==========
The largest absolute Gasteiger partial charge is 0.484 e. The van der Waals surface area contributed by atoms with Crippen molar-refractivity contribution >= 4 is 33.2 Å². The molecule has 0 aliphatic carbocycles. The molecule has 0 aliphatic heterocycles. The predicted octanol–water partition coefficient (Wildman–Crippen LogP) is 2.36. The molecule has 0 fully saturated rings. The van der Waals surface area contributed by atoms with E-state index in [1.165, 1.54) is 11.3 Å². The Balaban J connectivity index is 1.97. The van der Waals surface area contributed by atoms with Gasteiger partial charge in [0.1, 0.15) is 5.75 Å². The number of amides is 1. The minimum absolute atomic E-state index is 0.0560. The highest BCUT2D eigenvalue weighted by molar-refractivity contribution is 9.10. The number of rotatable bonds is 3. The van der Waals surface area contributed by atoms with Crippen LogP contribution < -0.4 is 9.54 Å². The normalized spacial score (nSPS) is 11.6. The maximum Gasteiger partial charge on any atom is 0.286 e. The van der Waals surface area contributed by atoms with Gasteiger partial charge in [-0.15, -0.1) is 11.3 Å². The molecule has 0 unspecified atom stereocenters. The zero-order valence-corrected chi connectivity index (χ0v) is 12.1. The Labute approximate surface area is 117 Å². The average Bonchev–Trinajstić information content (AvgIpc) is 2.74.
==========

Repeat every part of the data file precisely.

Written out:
The largest absolute Gasteiger partial charge is 0.484 e. The van der Waals surface area contributed by atoms with Crippen molar-refractivity contribution >= 4 is 33.2 Å². The molecule has 0 aliphatic carbocycles. The molecule has 0 aliphatic heterocycles. The predicted octanol–water partition coefficient (Wildman–Crippen LogP) is 2.36. The molecule has 0 fully saturated rings. The van der Waals surface area contributed by atoms with E-state index in [1.165, 1.54) is 11.3 Å². The Balaban J connectivity index is 1.97. The van der Waals surface area contributed by atoms with Gasteiger partial charge in [0.1, 0.15) is 5.75 Å². The number of amides is 1. The minimum absolute atomic E-state index is 0.0560. The highest BCUT2D eigenvalue weighted by molar-refractivity contribution is 9.10. The number of rotatable bonds is 3. The van der Waals surface area contributed by atoms with Crippen LogP contribution < -0.4 is 9.54 Å². The normalized spacial score (nSPS) is 11.6. The maximum Gasteiger partial charge on any atom is 0.286 e. The van der Waals surface area contributed by atoms with Gasteiger partial charge in [-0.15, -0.1) is 11.3 Å². The molecule has 0 unspecified atom stereocenters. The zero-order valence-corrected chi connectivity index (χ0v) is 12.1. The Labute approximate surface area is 117 Å². The average Bonchev–Trinajstić information content (AvgIpc) is 2.74.